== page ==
Should board meetings by video conferencing be mandatory? Govt should exclude small firms from the provision

Is a company bound to provide facilities to directors to participate in board meetings via video conferencing? The National Company Law Appellate Tribunal (NCLAT) has answered in the affirmative provided even one director so desires. This is through its recent decision in the case of Achintya Kumar Barua vs. Ranjit Barthkur.

Section 173(2) of the Companies Act, 2013 provides that a director may participate in a board meeting in person or through video conferencing or through audio-visual means. Clearly, then, a director has three alternative methods to attend a board meeting. The question was whether these options arise only if a company provides such a facility or whether the director can insist that he be provided all three choices and he will choose one of them.

It is obvious that video conferencing facilities will have to be at both ends – at the place where the director is located and the place where the board meeting is actually being conducted (assuming that all directors are not attending by video conference). Thus, for video conferencing to work, the company too will have to arrange for such a facility at their end at the venue of board meeting.

Representational image. ThinkStock

Representational image. ThinkStock

Board meetings by video conferencing are not simple matters even in these times. They would not only require bearing the cost of video conference facilities but also carrying out several other compliances. This makes the effort cumbersome and costly particularly for small companies. Moreover, the proceedings would become very formal. Directors would be aware that their words and acts are being recorded. These video recordings can be reviewed for legal and other purposes particularly for deciding who was at fault in case some wrongs or frauds are detected in the company.

Before the NCLAT, the company argued that the option to attend by video conferencing to a director arises only if the company provides such right. The NCLAT, however, held that the right was really with the director. Thus, if the director makes the choice of attending by video-conferencing, the company will have to conduct the meeting accordingly. The NCLAT observed, “...Section 173(2) gives right to a director to participate in the meting through video-conferencing or other audio-visual means and the Central government has notified rules to enforce this right and it would be in the interest of the companies to comply with the provisions in public interest.”

The company then argued that the relevant secretarial standards stated that board meetings could be attended by video conferencing only if the company had so decided to provide such facilities. The NCLAT rejected this argument saying that in view of the clear words of the Act, such standards could not override the Act and provide otherwise.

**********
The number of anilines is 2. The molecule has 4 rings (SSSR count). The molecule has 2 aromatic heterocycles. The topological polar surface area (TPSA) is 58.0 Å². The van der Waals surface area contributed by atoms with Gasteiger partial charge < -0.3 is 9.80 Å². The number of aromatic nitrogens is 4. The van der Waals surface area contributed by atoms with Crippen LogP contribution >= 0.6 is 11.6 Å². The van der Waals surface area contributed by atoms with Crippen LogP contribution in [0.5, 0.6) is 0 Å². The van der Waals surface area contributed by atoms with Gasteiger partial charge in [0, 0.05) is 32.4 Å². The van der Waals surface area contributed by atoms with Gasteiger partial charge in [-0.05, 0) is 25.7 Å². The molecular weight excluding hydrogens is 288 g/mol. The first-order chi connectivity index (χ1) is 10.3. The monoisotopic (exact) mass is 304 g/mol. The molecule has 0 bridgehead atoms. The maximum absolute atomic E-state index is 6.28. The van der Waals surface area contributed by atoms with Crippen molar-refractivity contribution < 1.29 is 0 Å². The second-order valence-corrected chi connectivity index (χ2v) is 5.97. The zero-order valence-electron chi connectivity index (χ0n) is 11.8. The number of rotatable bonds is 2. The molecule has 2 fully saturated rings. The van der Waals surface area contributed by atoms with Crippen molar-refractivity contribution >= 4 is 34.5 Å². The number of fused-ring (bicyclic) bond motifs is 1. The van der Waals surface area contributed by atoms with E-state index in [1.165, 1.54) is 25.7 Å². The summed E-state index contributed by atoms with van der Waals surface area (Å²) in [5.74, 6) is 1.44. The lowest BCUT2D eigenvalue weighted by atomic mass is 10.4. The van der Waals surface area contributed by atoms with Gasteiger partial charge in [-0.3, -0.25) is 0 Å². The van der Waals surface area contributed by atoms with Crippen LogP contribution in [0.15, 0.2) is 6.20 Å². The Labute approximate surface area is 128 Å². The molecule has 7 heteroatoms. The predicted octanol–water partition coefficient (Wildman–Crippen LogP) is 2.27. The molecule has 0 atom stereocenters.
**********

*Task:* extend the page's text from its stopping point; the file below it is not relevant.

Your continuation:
The NCLAT finally showed the positive aspect of video conferencing. It said it could actually help avoid many disputes on the proceedings of the board meeting as a video record would be available.

It is to be emphasised that the requirements of Section 173 apply to all companies – listed, public and private. Hence, the implications of this decision are far reaching. If even one director demands the facility of video conferencing, all the requirements will have to be complied with by the company.

Rules three and four of the Companies (Meeting of Board and its Powers) Rules, 2014, provide for greater detail of the manner in which the meeting through video conferencing should be held. Directors should be able to see each other, there should be formal roll call including related compliance, among other things. There are elaborate requirements for recording decisions and the minutes in proper digital format.

In these days, meetings so held can help cut costs and time, particularly when the director is in another city or town or in another country. However, there are attendant costs too. If one director could insist on attending by video conferencing and the result is that the whole proceedings would have to be so conducted and much of the costs would be borne by the company.

Certain resolutions such as approval of annual accounts, board report, among other things, cannot be passed at a meeting held by video-conferencing. However, a new proviso inserted into Section 173(2) by the Companies (Amendment) Act, 2017, though not yet brought into force, states that if there are enough directors physically present to constitute the quorum, then, even for such resolutions, the remaining directors could attend and participate via video conferencing.

Thus, it is best if the government reviews the matter urgently and excludes particularly small companies – private and public – from the scope of these provisions.

The writer is a Mumbai-based chartered accountant.

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Updated Date: Mar 23, 2018 11:18:18 IST

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